“And you—did you agree with him?”

“Oh no, no!” cried she, as her eyes swam in tears. “I could have told him how much better it was to be loved.”

Vyner turned away to hide his own emotion, and then, with an affected carelessness, said, “Get over this music-lesson now, and whenever you are free tell Mr. Crab to hoist a bit of white bunting to the peak, and I’ll come back to fetch you for a walk with me.”

“Is Mr. Grenfell going, papa?”

“No, darling; but why do you ask?”

“Because—because—I’d rather go with you alone. It is always so much nicer and happier.”

“How is it that Grenfell, with all his smartness, can never hit it off with any one, young or old, rich or poor?” thought Vyner, as he walked the deck, deep in thought. “He reads everything, has a smattering of all subjects, with a good memory and a glib tongue, and yet I believe I am the only man about town who could tolerate him.” If this were a reflection that had more than once occurred to his mind, it usually ended by impressing the conviction that he, Vyner, must have rare qualities of head and heart, not merely to endure, but actually to almost like, a companionship for which none other would have had taste or temper but himself. Now, however—not easy is it to say why—a doubt flashed across him that his doubting, distrustful, scoffing nature might prove in the end an evil, just as a certain malaria, not strong enough to give fever, will ultimately impregnate the blood and undermine the constitution.

“I don’t think he has done me any mischief as yet,” said he to himself, with a smile; “but shall I always be able to say as much?”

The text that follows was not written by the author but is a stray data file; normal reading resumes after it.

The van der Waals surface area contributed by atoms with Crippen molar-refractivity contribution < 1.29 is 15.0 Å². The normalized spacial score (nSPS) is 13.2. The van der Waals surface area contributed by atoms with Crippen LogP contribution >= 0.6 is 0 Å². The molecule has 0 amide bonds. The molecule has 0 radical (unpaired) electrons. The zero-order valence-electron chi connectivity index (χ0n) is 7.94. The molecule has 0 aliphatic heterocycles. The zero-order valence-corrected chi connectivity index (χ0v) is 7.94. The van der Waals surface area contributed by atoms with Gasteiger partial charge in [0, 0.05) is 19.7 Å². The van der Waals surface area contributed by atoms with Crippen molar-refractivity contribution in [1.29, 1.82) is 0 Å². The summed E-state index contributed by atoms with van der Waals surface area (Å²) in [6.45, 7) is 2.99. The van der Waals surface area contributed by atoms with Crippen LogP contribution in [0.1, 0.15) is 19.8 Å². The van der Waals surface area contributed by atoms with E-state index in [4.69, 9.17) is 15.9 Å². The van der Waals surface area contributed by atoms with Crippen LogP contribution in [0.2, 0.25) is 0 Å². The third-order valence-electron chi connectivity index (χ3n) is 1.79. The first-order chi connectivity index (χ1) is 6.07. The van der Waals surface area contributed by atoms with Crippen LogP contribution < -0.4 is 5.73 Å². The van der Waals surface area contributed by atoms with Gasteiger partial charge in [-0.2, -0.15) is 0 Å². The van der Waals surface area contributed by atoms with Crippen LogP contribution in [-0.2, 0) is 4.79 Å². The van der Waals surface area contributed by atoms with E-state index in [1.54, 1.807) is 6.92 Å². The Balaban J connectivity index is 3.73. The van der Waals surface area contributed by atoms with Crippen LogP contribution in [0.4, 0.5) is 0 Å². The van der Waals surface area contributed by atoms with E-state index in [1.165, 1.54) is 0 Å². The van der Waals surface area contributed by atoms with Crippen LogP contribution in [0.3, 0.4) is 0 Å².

“You must read this paper—positively you must,” cried Grenfell from the sofa, where he lay under a luxurious awning. “This fellow writes well; he shows that the Irish never had any civilisation, nor, except where it crept in through English influence, has there ever been a vestige of such in the island.”

“I don’t see I shall be anything the better for believing him!”

“It may save you from that blessed purchase of an Irish property that brought you down to all this savagery. It may rescue you from the regret of having a gentleman shot because he was intrepid enough to collect your rents. That surely is something.”

“But I have determined on the purchase of Derryvaragh,” said Vyner, “if it only be what descriptions make it.”

“To live here, I hope—to turn Carib—cross yourself when you meet a priest, and wear a landlord’s scalp at your waist-belt.”

“Nay, nay! I hope for better things, and that the English influences you spoke of so feelingly will not entirely desert me in my banishment.”

“Don’t imagine that any one will come over here to see you, Vyner, if you mean that.”

“Not even the trusty Grenfell?” said he, with a half smile.

“Not if you were to give me the fee-simple of the barbarous tract you covet.”

“I’ll not believe it, George. I’ll back your friendship against all the bogs that ever engulphed an oak forest. But what is that yonder? Is it a boat? It seems only a few feet long.”